Foraging in a lethal environment: Fish predation in hypoxic waters of a stratified lake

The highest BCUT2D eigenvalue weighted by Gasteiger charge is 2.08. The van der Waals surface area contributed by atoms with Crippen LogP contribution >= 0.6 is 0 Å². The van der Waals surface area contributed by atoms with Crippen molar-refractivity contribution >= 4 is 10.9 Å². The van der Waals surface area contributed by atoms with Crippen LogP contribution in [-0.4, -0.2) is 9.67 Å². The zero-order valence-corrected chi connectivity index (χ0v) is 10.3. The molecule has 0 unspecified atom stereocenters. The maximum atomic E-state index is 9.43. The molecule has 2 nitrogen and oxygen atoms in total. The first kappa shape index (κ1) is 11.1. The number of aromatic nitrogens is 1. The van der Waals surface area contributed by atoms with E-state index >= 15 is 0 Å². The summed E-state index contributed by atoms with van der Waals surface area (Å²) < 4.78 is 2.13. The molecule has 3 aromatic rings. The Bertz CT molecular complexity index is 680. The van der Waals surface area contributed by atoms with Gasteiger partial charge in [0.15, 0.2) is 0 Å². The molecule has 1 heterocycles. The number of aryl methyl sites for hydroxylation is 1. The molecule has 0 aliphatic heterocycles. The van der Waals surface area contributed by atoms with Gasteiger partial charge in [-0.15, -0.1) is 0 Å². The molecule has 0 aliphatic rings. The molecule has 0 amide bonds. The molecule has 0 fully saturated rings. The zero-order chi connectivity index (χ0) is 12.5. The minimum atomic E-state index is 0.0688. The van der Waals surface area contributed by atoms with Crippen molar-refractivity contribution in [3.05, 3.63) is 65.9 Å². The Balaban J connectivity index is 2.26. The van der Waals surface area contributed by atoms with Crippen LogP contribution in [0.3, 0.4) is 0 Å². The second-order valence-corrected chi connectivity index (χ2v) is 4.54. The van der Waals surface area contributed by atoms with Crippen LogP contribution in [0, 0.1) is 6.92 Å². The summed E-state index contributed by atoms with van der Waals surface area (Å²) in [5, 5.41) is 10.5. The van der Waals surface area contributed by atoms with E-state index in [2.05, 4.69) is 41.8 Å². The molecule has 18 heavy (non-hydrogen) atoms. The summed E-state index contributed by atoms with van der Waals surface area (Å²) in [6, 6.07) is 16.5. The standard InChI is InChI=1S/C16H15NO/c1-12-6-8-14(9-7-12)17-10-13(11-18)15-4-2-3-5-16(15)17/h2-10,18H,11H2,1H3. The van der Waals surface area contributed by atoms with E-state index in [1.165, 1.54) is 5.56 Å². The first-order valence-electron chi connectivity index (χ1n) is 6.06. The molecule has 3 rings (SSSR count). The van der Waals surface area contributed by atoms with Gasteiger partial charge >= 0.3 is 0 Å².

Development of low oxygen conditions (hypoxia) in bottom waters of stratified lakes has a profound effect on the distribution of aquatic organisms. Fish avoid hypoxic waters by moving into oxygenated water and suffer massive die—offs when migration is not possible. However, central mudminnows (Umbridae: Umbra limi) were captured regularly in severely hypoxic bottom waters of a lake in northern Wisconsin, USA. Caging experiments confirmed the lethality of this environment to mudminnows. The presence of freshly ingested phantom midge larvae (Diptera: Chaoborus) in the stomachs of mudminnows during the day coupled with the observation that Chaoborus are restricted to hypoxic waters during the day indicate that mudminnows routinely ventured into a lethal environment to forage. This conclusion was supported by caging experiments whereby mudminnows denied access to hypoxic water during the day did not contain Chaoborus in their stomachs. In laboratory experiments, ingestion of air bubbles enhanced the ability of mudminnows to forage in hypoxic water, but even in the absence of surface access, mudminnows readily foraged in hypoxic waters. These data help explain reports of other fish venturing into hypoxic waters and suggest that foraging in hypoxic waters may be common among some fishes when food abundance is low in surface waters.